Ketonuria is a condition categorized by high levels of ketones in the urine and this condition is also called ketoaciduria and acetonuria. Ketones are the kinds of acids that the body produces when fats and proteins are used for energy. It is a normal process but can go into overdrive due to some health problems and other reasons. Ketonuria is quite common in individuals with type 1 diabetes mellitus. It can also develop in pregnant or lactating women. If the ketone levels increase high for a longer period, then the blood may become acidic, which eventually can harm the health status.

Also Read: Diabetic Ketoacidosis: Causes, Symptoms And Treatment

What Are The Causes Of Ketonuria?

Ketogenic Diet

Ketonuria is an indication that the body is chiefly using fats and protein for energy. This is called ketosis and it is a normal process if you’re fasting or on a low-carb, ketogenic diet. A ketogenic diet does not typically pose a health risk if it’s done in a systematic and balanced way.

Low Insulin Levels

Our body uses sugar or glucose as the main source of energy. This is from the carbs a person eats or from a stored form of sugars. Insulin is the main hormone that transports sugar into every cell, including muscles, heart, and brain. People with diabetes may not have sufficient insulin or be able to use it well. Lack of insulin, the body cannot use sugar as energy or store it as fuel, Thus, body fats and proteins are broken down for energy, producing ketones as a waste.

When excess ketones start accumulating in the bloodstream, this condition is called ketoacidosis or diabetic ketoacidosis can develop. This is a critical condition that makes the blood acidic and damages vital organs. Ketonuria typically occurs along with ketoacidosis, As ketone levels rise in the blood, kidneys try to eliminate them via urine.

Also Read: Why The Keto Diet Is More Than Just A Weight-Loss Programme

Other Causes

  • Drinking excess alcohol
  • Excessive Vomiting
  • Pregnancy
  • Starvation
  • Illness
  • Infection
  • Heart attack
  • Physical trauma
  • Medications, such as corticosteroids and diuretics
  • Drug use

Symptoms Of Ketonuria

Ketonuria is a sign that a person has ketoacidosis or developing it. The higher levels of ketones, the more serious the symptoms and more harmful they can become. Depending upon the severity of the condition, signs and symptoms can include:

  • Thirst
  • Fruity smelling breath
  • Dry mouth
  • Fatigue
  • Nausea
  • Vomiting
  • Frequent urination
  • Confusion

Further, the healthcare provider may find related signs of ketonuria:

  • Uncontrolled blood sugar
  • Severe dehydration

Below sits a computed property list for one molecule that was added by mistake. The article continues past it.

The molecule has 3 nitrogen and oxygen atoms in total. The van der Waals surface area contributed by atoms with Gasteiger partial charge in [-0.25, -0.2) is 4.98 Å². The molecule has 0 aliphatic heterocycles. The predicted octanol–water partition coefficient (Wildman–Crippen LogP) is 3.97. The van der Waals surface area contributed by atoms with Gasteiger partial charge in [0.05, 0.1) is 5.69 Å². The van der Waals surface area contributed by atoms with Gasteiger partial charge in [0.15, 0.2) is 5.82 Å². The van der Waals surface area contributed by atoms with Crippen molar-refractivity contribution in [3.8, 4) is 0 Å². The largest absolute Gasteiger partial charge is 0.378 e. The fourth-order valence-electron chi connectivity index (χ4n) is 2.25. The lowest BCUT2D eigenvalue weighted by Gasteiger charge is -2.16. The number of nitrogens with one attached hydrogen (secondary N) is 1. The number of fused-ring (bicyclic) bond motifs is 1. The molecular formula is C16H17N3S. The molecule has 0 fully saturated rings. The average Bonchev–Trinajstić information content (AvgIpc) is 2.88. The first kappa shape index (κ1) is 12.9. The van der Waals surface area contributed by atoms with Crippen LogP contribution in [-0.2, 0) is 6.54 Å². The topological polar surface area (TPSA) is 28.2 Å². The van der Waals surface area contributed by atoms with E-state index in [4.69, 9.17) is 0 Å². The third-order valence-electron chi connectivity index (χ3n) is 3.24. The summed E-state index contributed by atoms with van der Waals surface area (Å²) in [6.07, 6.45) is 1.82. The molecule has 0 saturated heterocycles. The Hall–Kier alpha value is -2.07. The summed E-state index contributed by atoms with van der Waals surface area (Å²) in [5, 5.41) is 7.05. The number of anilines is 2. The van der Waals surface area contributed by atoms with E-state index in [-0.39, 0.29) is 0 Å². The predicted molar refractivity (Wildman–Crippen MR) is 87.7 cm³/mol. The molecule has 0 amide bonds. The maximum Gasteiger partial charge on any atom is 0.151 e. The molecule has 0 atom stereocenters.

• Electrolyte imbalance
  • Sepsis
  • Pneumonia
  • Urinary tract infection


Ketonuria is usually diagnosed through a urine test. The healthcare provider will look out for the symptoms and medical history of the patients. Some of the common tests for ketones in both urine and blood include:

  • Finger-stick ketone blood test
  • Urine strip test
  • Acetone breath test 

Additional tests and scans are also suggested to look for the cause:

  • Blood electrolytes
  • Complete blood count
  • Chest X-Ray
  • CT scan
  • Electrocardiogram
  • Blood culture tests for infections
  • Blood glucose test
  • Drug screen

Home Test

The American Diabetes Association recommends checking ketone levels if the blood sugar level is more than 240mg/ dl, with help of a simple urine test strip. Home blood glucose monitors also check blood ketones which involve pricking fingers and placing a drop of blood onto a test strip. However, home tests may not be as accurate as urine or blood test done in a lab.

Test Ranges

The urine test strip will change colour, each colour relates to a range of ketone levels on a chart. Whenever ketone levels are higher than normal, one should immediately check blood glucose levels and take prompt action.

Range                           Results

Under 0.6 mm/litre:    Normal urine ketone level

0.6 to 1.5 mm/litre:     Higher than normal; repeat test in 2 to 4 hours

1.6 to 3.0 mm/litre:     Moderate urine ketone level; consult your doctor immediately

Above 3.0 mm/litre:    Dangerously high level; get immediate hospital care


Ketonuria caused due to temporary fasting or alteration in the diet pattern, and it will most likely settle on its own. You wouldn’t require any treatment. However, in more severe cases, ketonuria treatment is quite similar to diabetic ketoacidosis and may need lifesaving treatment with:

  • Fast-acting insulin
  • Intravenous fluids
  • Electrolytes infusions such as sodium, potassium, and chloride
  • If your ketonuria is due to illness, then additional treatment such as:
  • Antibiotics
  • Antivirals
  • Heart procedures